Well, that's, I just, you know, feel chills hearing that. And because anything you read today, it will talk about the rationing and all of that, but it won't talk about the anxiety about the bombing raids. I remember one very touching story in Life Magazine was about what to do with your pets during a bombing raid because dogs and cats were not allowed in the, in the air shelters and Life had a photo spread showing how you should tie your dog to the foot of the bathtub. Remember those old-fashioned bathtubs with claw feet. So you're supposed to tie your dog's leash to the foot of the tub and put your cat in a box, you know, a taped-up box with air holes and leave them there in the bathroom while you and your family go to the air shelter. And at the time that I read that, my son and I had a big golden retriever, really wonderful dog, and we were very, very close to our Jasper.
I mean, anyone who's had a golden retriever knows how wonderful they are and the thought that there we are, New York City is going to be bombed. The air raid siren goes off. We're supposed to go to the shelter. And the first thing, the last thing rather that we have to do is tie our beautiful dog to the foot of the bathtub and leave. It's a small thing, but it really showed me how parents would've had to react. How do you raise children under that kind of pressure when pets are a part of the family for children? I mean, for adults too, but particularly for children. So a little detail like that, again, it's very little in the scheme of a world war, but in terms of one family and the life of one family, it becomes a big thing.
It would be a big thing for an eight year old boy. And yeah, absolutely. And, and the dog is actually quite a lovely character in the novel. I got very fond of the dog.
Oh, thank you. He's based on my dog though I did change the name.
You know, I'm so glad that you made your main character a photographer because that means I discovered the novel for Art In Fiction because having that art component against the science, because there's a lot of science in this novel, which I found fascinating not being a scientist although my father was, but to have the arts component in there, the way she was very artistic in the way she portrayed all of the different viruses and the various things that she was taking pictures of.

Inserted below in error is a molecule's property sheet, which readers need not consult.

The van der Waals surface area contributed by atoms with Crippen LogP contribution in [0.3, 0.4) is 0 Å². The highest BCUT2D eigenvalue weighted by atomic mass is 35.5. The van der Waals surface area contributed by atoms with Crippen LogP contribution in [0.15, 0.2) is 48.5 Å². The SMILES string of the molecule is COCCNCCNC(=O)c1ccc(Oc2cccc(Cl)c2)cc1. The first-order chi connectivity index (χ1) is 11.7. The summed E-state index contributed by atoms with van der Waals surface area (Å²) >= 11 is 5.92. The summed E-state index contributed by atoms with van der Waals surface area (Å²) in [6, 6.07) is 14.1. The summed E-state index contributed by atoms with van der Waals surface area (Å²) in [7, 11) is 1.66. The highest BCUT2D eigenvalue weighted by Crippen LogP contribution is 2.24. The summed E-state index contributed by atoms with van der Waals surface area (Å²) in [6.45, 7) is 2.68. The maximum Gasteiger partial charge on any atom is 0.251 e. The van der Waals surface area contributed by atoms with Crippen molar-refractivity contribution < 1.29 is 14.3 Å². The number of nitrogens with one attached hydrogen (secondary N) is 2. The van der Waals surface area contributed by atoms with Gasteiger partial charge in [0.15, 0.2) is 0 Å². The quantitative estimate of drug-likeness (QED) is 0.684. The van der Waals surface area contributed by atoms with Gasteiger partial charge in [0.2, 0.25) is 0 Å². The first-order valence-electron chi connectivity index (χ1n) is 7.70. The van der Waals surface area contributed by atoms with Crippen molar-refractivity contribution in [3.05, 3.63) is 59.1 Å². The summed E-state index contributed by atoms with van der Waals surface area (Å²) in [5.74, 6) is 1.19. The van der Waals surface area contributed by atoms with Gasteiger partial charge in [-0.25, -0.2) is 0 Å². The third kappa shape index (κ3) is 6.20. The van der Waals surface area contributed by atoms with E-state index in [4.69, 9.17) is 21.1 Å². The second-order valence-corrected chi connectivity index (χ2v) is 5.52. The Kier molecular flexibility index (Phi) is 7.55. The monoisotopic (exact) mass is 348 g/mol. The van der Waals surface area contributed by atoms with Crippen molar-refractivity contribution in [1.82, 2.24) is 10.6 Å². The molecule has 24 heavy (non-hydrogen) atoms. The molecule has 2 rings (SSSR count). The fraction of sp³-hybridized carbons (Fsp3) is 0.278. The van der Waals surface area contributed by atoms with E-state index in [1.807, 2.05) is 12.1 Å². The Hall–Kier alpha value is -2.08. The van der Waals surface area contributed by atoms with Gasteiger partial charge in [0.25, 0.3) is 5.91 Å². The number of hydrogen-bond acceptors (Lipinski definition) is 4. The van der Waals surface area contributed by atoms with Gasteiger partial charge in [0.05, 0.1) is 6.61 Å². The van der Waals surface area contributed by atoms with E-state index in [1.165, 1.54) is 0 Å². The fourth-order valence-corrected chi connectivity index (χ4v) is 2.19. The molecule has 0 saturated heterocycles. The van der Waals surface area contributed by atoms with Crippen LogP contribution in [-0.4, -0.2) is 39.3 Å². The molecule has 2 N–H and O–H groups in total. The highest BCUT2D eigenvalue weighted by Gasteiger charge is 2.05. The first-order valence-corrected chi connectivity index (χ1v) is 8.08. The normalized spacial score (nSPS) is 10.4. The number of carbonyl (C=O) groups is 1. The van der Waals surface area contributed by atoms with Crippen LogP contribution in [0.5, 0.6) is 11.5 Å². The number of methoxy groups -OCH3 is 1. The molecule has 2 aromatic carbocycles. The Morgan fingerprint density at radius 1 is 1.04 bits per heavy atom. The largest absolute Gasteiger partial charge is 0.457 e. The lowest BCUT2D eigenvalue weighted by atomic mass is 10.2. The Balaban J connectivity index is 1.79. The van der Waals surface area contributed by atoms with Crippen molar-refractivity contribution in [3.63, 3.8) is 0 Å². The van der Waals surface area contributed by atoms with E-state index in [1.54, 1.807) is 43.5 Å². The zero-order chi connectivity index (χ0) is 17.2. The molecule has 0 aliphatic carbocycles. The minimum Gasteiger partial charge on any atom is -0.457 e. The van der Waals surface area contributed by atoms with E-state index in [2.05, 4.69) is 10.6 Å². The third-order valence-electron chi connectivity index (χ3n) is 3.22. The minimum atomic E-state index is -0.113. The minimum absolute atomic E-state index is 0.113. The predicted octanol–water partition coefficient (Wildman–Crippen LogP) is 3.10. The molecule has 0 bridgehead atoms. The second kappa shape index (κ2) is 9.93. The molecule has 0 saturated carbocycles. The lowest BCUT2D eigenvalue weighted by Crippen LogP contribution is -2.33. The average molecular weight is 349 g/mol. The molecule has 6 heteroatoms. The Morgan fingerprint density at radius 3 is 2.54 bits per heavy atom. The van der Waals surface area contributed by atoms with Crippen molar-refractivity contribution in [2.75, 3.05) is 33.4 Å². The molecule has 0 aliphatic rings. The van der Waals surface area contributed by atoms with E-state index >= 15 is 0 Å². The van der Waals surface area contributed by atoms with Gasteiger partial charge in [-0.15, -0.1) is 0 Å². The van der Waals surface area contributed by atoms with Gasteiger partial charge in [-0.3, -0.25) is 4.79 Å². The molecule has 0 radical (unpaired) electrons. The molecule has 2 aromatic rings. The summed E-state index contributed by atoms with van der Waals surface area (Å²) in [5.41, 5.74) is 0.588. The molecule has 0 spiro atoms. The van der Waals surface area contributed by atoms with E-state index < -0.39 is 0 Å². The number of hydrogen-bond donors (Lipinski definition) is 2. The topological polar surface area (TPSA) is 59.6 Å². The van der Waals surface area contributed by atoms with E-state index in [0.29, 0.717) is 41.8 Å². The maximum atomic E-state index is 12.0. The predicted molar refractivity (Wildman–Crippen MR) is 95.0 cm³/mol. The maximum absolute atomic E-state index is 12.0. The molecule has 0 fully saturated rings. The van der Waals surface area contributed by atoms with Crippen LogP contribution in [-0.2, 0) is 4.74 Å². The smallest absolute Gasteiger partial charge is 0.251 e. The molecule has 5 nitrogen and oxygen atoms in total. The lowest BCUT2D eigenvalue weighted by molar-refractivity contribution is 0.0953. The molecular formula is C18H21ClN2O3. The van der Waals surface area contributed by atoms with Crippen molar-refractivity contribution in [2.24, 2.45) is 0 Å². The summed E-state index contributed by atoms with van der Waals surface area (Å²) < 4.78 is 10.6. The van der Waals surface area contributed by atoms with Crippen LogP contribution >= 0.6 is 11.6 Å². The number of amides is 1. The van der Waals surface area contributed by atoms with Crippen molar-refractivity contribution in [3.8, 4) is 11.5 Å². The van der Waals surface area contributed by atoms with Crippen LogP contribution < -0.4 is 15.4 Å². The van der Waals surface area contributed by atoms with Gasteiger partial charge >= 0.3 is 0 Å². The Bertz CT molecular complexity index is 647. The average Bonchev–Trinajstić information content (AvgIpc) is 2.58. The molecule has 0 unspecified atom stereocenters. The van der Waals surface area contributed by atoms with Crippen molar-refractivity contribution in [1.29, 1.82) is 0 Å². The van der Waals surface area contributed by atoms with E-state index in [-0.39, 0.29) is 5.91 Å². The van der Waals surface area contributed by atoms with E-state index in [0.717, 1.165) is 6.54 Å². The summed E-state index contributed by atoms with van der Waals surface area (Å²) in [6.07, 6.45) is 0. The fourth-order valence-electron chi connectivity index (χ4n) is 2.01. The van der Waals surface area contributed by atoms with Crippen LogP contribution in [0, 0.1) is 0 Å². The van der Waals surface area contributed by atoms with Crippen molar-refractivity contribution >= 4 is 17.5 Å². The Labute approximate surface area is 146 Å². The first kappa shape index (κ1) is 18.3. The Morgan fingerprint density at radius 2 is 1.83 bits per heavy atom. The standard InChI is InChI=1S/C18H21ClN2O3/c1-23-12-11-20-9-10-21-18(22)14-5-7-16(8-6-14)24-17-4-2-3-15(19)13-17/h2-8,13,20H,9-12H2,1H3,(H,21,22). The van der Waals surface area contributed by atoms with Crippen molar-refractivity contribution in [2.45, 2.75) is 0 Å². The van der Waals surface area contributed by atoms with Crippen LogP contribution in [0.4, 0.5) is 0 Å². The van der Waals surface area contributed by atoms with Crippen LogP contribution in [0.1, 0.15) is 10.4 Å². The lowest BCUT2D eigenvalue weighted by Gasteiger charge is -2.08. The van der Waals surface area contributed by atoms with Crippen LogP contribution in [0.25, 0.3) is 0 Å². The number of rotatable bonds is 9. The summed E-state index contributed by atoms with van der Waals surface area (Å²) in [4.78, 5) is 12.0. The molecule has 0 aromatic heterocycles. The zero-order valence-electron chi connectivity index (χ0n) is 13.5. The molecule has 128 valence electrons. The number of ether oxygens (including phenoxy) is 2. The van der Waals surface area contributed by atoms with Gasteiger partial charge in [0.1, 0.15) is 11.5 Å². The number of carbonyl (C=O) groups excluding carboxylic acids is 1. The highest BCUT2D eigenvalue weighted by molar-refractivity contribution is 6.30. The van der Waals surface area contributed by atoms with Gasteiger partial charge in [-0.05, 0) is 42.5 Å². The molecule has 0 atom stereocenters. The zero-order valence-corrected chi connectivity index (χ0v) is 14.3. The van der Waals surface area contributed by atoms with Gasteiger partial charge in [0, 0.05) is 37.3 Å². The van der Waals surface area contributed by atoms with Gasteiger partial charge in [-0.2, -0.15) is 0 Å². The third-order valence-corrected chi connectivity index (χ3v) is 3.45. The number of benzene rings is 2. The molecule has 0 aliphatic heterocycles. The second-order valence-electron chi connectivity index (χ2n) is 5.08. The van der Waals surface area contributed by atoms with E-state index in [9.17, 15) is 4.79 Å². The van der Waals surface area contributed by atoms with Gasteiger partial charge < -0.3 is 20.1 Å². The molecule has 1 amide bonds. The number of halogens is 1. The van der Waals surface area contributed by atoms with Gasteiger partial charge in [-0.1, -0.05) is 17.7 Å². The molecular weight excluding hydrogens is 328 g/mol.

Well, but it was fun too because Life Magazine covered a whole range of stories. It allowed me to, through Claire Shipley, to explore so many different parts of life on the home front during the war, based on the stories that she covered. So she was covering the science, yes, but then the next day she might be down at the stage door canteen covering the young actresses, helping the enlisted men. And then the day after that she might be shooting a fashion spread on an aircraft carrier somewhere, you know? So she had so much flexibility in her work and that gave me an opening into all these different parts of life during the war years.
So your novels rely on an incredible amount of research and you were just talking about research. Can you share some advice for authors on your research methods?
First, whenever I think of, you know, the question, can I share any advice, the first thing I think of before the research is that there is a common piece of advice that young writers get, that I think is very destructive, which is the advice, write what you know. I think that's really bad advice.
I think you have to write what you don't know, but that you feel passionate to find out about. And then that leads you to the research. Each of the novels that I've written, you know, it stems from a passion. I feel very deep passion to discover things, to learn about things and then to give those things somehow to the reader through this vehicle of the novel. And so, you know, as we talked before, that I go back to letters and memoirs and photographs, whatever I can find to conjure up the texture of the past. Because that's what my passion is. It's all material I don't know. And that I want to find out about.
Yes, because what excites you will end up being translated onto the page and then will excite the readers. Right?
Well, I hope so. You never know for sure. Start with what your passion is and then that leads you where you have to go.
Thank you so much, Lauren, for chatting with me today, this has been just delightful.
Oh thank you so much, Carol. This has taught me a lot. I have to say talking to you and learning how you do your work it's very inspiring. Fiction writing I know is a very lonely process, so it's a wonderful thing to be able to meet someone we can talk to on the same terms. So thank you so much.
My guest has been Lauren Belfer, author of two novels listed on Art In Fiction at www.artinfiction.com, And After the Fire in the Music category and A Fierce Radiance in the Photography category. Be sure to check the show notes for links to more information about Lauren Belfer. You’ll also find the link to a 20% discount on a subscription to ProWritingAid, a fantastic editing tool for writers.